I wonder if elementary school kids still decorate shoe boxes for Valentines Day.
Do you remember using construction paper, sticky white paste and paper lace dollies to create a festive mailbox for the annual delivery of little folded Valentine cards? Sometimes there was a piece of candy or a lollipop taped to a card, but the goodies were unimportant. The real measurement of popularity was the number of cards you would receive.
The deliveries were anonymous, so unless the little notes were signed, you never really knew who sent them. And there was no way to know who had not. You could only count up your cards and hope for the best.
I was not the most popular kid in grade school. Often wandering around the perimeter of the playground, I spent more time making friends with wildflowers and counting clovers than cultivating friendships. Pale, freckled and redheaded, I did not look much like the other girls either. To top off my awkwardness, I often fainted because of a heart condition that would not be discovered for many years. I thought it was normal for the school nurse to stand around with smelling salts, just in case.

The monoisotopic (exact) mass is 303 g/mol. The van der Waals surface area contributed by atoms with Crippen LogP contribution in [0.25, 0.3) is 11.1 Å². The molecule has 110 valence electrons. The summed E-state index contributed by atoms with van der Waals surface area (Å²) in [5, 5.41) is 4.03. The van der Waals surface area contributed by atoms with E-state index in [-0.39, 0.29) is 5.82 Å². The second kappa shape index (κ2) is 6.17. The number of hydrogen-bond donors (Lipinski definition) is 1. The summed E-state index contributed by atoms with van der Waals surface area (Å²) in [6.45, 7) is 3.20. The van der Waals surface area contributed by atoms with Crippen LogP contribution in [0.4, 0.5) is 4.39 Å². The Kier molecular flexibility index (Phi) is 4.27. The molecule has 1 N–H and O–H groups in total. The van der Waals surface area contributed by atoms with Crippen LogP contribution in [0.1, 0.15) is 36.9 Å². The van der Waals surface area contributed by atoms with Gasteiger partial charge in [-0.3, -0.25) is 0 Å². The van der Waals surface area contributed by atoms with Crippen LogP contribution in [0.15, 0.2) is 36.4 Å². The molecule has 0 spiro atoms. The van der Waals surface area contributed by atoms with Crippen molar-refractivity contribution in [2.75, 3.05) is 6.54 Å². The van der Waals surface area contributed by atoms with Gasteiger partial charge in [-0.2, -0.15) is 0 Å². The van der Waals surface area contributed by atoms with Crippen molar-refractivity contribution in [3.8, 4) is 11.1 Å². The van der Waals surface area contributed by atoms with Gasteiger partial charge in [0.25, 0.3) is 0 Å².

So I never expected to get a lot of valentines, but I loved to make them. I saved bits of paper and ribbon in my desk all year long just so I could make something different. Sometimes I could convince my mom to buy me some stickers at the drug store instead of the manufactured cards. I would happily deliver handmade notes to all the other boxes but I was not very interested in looking in my own. Creating the cards was more fun than receiving them.
As adults, this holiday can be vexing. In a committed relationship, the pressure to produce an epic romantic gesture is splashed all over our culture. Many of my single friends feel left out and ask,”What do we do about Valentine’s Day?” My first thought was something along the line of starting a whole other holiday that would focus more on loving ourselves instead of measuring how others feel about us. But after some reflection I think we should make Valentine’s Day more about our capacity to create and share loving acts of kindness instead of counting up our cards or calculating how much we are loved.
Let’s look around and shower love on everyone we encounter this Sunday. If you like the cards, flowers, and chocolate, then send it to your best friend, your teacher, or even that barista who makes your coffee. If you feel inclined to make something you can give to others, you might find you discover a delicious joy in the process of creation.
I’m certain that the more you fall in love with life and everyone around you, the more you will see that you are the love you are looking for.
“Love is a flower, you’ve got to let it grow.” John Lennon
remember goodness grows,